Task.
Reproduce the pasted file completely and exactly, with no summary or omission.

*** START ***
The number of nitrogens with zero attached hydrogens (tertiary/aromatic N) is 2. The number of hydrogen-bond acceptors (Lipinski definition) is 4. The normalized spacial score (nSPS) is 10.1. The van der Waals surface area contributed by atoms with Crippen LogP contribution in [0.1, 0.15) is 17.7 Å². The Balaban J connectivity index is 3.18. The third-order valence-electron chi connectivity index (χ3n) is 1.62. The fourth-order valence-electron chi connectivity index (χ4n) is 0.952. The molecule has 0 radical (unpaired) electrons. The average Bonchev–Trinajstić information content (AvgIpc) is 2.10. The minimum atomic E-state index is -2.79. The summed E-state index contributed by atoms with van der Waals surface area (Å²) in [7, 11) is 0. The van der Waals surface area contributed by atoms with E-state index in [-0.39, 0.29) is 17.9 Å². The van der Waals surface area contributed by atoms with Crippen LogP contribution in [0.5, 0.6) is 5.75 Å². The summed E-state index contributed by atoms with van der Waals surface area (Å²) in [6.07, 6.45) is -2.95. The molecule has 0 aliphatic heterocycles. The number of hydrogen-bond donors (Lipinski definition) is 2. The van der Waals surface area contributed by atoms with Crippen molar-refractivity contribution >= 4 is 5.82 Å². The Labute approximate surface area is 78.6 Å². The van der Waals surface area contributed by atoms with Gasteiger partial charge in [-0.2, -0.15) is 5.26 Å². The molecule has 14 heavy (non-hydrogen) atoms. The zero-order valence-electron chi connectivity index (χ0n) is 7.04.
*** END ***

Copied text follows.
The number of nitrogens with zero attached hydrogens (tertiary/aromatic N) is 2. The number of hydrogen-bond acceptors (Lipinski definition) is 4. The normalized spacial score (nSPS) is 10.1. The van der Waals surface area contributed by atoms with Crippen LogP contribution in [0.1, 0.15) is 17.7 Å². The Balaban J connectivity index is 3.18. The third-order valence-electron chi connectivity index (χ3n) is 1.62. The fourth-order valence-electron chi connectivity index (χ4n) is 0.952. The molecule has 0 radical (unpaired) electrons. The average Bonchev–Trinajstić information content (AvgIpc) is 2.10. The minimum atomic E-state index is -2.79. The summed E-state index contributed by atoms with van der Waals surface area (Å²) in [7, 11) is 0. The van der Waals surface area contributed by atoms with E-state index in [-0.39, 0.29) is 17.9 Å². The van der Waals surface area contributed by atoms with Crippen LogP contribution in [0.5, 0.6) is 5.75 Å². The summed E-state index contributed by atoms with van der Waals surface area (Å²) in [6.07, 6.45) is -2.95. The molecule has 0 aliphatic heterocycles. The number of hydrogen-bond donors (Lipinski definition) is 2. The van der Waals surface area contributed by atoms with Crippen molar-refractivity contribution >= 4 is 5.82 Å². The Labute approximate surface area is 78.6 Å². The van der Waals surface area contributed by atoms with Gasteiger partial charge in [-0.2, -0.15) is 5.26 Å². The molecule has 14 heavy (non-hydrogen) atoms. The zero-order valence-electron chi connectivity index (χ0n) is 7.04.